Star Trek: Spock's Brain   Rewatch 
August 15, 2015 10:23 AM - Season 3, Episode 1 - Subscribe

An alien female beams aboard the ship, and after incapacitating the rest of the crew, surgically removes Spock's brain. Kirk and the crew have just hours to locate and restore it before Spock's body dies.

"Spock's Brain" is the first episode of the third season and was first broadcast September 20, 1968. It was the first episode to air after NBC moved the show from 8:30 P.M. to 10 P.M. on Friday nights. It was repeated July 8, 1969. It is episode #56, production #61, written by Gene L. Coon (under the pseudonym Lee Cronin) and directed by Marc Daniels.

Many consider this episode to be the worst of the series, after the budget was cut and Gene Roddenberry stepped down as the show runner.

Memory Alpha Link

The episode can be viewed on Netflix and Amazon Prime.
posted by Benway (11 comments total) 1 user marked this as a favorite
No, not their best work.
posted by bowline at 12:06 PM on August 16, 2015

It's really comedy gold, though. (FWIW, I think the worst episode of the series is "Turnabout Intruder," but I'm probably in the minority there.)
posted by holborne at 2:18 PM on August 16, 2015

I think this episode is great if you approach it as self-parody, which IIRC was what Gene Coon intended. It's hilarious. Certainly miles better than The Alternative Factor, for instance, which is damn near unwatchable unless you're into endless scenes of some actor with glued-on facial hair listlessly wrestling with his stunt double. Spock's Brain is definitely so bad it's good, while a few other episodes of TOS are just plain bad.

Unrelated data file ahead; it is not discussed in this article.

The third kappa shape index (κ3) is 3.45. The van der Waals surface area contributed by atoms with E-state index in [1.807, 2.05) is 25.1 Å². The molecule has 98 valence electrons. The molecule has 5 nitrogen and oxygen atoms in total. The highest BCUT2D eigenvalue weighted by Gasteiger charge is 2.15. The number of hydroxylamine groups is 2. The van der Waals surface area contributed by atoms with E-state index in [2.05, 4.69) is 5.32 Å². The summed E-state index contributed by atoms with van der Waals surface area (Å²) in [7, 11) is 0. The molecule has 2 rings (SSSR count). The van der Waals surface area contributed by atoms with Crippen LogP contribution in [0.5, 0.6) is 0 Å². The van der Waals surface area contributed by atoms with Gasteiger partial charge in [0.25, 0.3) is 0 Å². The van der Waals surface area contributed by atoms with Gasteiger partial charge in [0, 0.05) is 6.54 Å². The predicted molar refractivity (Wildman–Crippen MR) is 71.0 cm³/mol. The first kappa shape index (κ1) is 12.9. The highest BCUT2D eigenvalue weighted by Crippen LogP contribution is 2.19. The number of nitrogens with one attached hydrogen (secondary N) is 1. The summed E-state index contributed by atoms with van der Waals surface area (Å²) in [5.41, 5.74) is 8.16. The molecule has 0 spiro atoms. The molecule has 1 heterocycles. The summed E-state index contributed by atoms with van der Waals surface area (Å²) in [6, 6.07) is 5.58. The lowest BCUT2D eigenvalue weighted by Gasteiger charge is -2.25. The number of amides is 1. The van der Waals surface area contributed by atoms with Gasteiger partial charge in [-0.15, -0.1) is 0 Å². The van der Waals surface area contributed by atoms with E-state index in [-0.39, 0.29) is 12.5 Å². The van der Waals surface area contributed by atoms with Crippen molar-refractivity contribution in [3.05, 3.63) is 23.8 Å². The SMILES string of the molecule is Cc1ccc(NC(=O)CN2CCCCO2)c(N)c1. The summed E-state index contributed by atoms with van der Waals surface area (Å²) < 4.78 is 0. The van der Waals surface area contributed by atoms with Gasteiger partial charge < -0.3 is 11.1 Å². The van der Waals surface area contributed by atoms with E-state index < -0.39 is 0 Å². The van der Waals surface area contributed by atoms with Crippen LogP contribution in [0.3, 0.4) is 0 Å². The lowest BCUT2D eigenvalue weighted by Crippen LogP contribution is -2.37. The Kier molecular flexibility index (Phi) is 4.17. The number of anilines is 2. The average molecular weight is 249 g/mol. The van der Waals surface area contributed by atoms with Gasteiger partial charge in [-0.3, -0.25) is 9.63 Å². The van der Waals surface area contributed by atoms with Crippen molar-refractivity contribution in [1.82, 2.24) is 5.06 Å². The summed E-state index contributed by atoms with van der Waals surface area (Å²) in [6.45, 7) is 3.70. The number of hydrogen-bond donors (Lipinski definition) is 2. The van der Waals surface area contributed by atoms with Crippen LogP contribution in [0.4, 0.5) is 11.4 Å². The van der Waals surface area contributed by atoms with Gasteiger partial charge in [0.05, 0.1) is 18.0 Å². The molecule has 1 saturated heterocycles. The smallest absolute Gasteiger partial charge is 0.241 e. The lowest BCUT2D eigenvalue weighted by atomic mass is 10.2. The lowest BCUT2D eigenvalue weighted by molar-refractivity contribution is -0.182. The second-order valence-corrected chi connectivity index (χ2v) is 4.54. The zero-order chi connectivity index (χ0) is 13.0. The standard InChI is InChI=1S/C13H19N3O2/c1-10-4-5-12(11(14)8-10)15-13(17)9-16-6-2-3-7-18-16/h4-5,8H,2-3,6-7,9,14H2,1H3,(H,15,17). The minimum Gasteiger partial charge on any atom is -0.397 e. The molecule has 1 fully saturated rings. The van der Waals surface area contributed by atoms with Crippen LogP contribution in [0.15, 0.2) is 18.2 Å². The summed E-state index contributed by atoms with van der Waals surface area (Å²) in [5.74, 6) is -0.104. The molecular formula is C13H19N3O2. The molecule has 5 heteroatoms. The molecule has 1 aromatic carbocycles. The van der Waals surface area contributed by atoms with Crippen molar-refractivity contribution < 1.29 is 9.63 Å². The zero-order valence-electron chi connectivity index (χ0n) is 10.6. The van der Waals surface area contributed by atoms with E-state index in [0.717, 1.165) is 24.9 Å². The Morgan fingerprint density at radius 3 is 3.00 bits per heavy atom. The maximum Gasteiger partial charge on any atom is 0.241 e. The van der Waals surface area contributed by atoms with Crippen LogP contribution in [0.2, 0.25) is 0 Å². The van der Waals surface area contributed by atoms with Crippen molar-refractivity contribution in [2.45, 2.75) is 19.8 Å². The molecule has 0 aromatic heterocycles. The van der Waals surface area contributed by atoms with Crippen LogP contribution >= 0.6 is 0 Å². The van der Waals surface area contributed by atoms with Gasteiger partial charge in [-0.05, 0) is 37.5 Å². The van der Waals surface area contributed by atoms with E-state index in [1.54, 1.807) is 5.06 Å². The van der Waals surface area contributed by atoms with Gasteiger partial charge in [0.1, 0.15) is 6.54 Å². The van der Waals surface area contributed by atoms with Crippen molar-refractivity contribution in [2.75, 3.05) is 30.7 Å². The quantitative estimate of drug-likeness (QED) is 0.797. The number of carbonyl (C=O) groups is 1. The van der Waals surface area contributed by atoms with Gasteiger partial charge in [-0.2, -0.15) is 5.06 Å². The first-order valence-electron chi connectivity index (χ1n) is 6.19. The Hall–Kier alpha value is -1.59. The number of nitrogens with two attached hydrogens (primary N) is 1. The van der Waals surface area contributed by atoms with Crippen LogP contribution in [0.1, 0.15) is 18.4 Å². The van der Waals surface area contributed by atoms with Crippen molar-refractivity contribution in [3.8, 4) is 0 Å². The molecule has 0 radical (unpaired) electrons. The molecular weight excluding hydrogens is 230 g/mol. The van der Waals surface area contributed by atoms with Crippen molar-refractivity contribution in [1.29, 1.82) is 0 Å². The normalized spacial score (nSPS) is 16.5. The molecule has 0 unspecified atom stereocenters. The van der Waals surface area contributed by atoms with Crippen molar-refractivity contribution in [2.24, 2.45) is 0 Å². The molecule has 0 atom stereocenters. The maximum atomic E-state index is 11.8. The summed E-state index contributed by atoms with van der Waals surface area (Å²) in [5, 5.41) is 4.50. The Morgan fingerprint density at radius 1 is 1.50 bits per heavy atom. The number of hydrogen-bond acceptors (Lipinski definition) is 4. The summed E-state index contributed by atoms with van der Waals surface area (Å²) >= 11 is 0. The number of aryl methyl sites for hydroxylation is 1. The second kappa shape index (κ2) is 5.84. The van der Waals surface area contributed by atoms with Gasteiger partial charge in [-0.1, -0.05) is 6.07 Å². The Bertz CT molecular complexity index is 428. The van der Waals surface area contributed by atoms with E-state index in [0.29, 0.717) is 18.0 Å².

I think Turnabout Intruder is pretty solid for third season TOS. It's got some dated attitudes about gender, sure, but the plot's OK and the actors have fun with it.
posted by Ursula Hitler at 5:35 PM on August 16, 2015 [1 favorite]

Like the AV Club review linked above, my main feeling watching this episode was imagining how it must have felt to have been part of the massive letter-writing campaign that got the show renewed - to tune in for that S3 premiere with happy pride, and then descend into bewilderment. (I have only ever written one 'please renew this show' letter to a network, and it was for CBS's Beauty & the Beast, after the 2nd season. I well remember watching that S3 premiere, in increasing horror, feeling like I'd made a wish on the monkey's paw. I have never tried to save a show since.)

I wonder what the past decades of Trek would have been like if Gene L. Coon hadn't died so young? Since he declined to be involved in writing for ST:TAS, I don't know that the would have been involved in the movies or the spin-offs. But I imagine he might have been drawn into the convention circuit, or at least his being alive and able to speak up for himself might have changed how Roddenberry represented himself to the fandom.
posted by oh yeah! at 6:29 PM on August 16, 2015

Yeah, it seems like almost always if fans rally to save a show, the resulting final season is not nearly as good as what came before. I don't think anybody got burned that way as badly as Lexx fans though. When it came back for that third and final season it was bad in this really weird, unpleasant and often incoherent way. You really got the feeling that the people making the show just hated the show by then and hated you for watching it. (I've often compared TOS Trek and Lexx, because both were spectacularly uneven from week to week, swinging between greatness, mediocrity and dreck. And both had final seasons that were sometimes just embarrassing.)